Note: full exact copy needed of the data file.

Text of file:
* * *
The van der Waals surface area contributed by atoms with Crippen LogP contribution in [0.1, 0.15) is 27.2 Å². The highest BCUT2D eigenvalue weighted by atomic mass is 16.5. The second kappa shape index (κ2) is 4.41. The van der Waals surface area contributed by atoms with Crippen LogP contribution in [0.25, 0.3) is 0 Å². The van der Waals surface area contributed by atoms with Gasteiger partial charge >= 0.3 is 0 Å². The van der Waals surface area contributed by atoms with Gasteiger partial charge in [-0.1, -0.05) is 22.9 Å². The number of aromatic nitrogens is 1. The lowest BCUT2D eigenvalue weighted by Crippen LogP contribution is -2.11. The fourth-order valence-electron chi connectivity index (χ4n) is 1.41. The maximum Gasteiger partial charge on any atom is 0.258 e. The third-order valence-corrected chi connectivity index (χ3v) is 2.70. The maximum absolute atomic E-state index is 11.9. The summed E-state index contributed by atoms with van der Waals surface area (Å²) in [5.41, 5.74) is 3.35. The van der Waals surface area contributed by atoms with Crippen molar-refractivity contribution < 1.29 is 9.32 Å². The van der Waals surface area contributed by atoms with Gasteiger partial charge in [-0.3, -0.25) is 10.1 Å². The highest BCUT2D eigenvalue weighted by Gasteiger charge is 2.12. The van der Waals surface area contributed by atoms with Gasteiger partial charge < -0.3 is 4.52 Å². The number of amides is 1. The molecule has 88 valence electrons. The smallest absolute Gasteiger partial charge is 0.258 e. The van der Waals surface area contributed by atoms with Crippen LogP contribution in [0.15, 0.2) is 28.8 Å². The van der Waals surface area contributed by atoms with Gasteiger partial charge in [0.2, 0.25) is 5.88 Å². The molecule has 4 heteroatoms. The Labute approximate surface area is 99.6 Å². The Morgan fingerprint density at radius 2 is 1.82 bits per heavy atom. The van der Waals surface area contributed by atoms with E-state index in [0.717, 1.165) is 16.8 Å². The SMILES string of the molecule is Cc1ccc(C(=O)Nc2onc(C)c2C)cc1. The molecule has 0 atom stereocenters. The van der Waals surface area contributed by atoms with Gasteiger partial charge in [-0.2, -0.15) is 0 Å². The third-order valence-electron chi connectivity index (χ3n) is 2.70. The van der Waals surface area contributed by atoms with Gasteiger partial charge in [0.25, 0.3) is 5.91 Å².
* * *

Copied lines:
The van der Waals surface area contributed by atoms with Crippen LogP contribution in [0.1, 0.15) is 27.2 Å². The highest BCUT2D eigenvalue weighted by atomic mass is 16.5. The second kappa shape index (κ2) is 4.41. The van der Waals surface area contributed by atoms with Crippen LogP contribution in [0.25, 0.3) is 0 Å². The van der Waals surface area contributed by atoms with Gasteiger partial charge >= 0.3 is 0 Å². The van der Waals surface area contributed by atoms with Gasteiger partial charge in [-0.1, -0.05) is 22.9 Å². The number of aromatic nitrogens is 1. The lowest BCUT2D eigenvalue weighted by Crippen LogP contribution is -2.11. The fourth-order valence-electron chi connectivity index (χ4n) is 1.41. The maximum Gasteiger partial charge on any atom is 0.258 e. The third-order valence-corrected chi connectivity index (χ3v) is 2.70. The maximum absolute atomic E-state index is 11.9. The summed E-state index contributed by atoms with van der Waals surface area (Å²) in [5.41, 5.74) is 3.35. The van der Waals surface area contributed by atoms with Crippen molar-refractivity contribution < 1.29 is 9.32 Å². The van der Waals surface area contributed by atoms with Gasteiger partial charge in [-0.3, -0.25) is 10.1 Å². The highest BCUT2D eigenvalue weighted by Gasteiger charge is 2.12. The van der Waals surface area contributed by atoms with Gasteiger partial charge < -0.3 is 4.52 Å². The number of amides is 1. The molecule has 88 valence electrons. The smallest absolute Gasteiger partial charge is 0.258 e. The van der Waals surface area contributed by atoms with Crippen LogP contribution in [0.15, 0.2) is 28.8 Å². The van der Waals surface area contributed by atoms with Gasteiger partial charge in [0.2, 0.25) is 5.88 Å². The molecule has 4 heteroatoms. The Labute approximate surface area is 99.6 Å². The Morgan fingerprint density at radius 2 is 1.82 bits per heavy atom. The van der Waals surface area contributed by atoms with E-state index in [0.717, 1.165) is 16.8 Å². The SMILES string of the molecule is Cc1ccc(C(=O)Nc2onc(C)c2C)cc1. The molecule has 0 atom stereocenters. The van der Waals surface area contributed by atoms with Gasteiger partial charge in [-0.2, -0.15) is 0 Å². The third-order valence-electron chi connectivity index (χ3n) is 2.70. The van der Waals surface area contributed by atoms with Gasteiger partial charge in [0.25, 0.3) is 5.91 Å².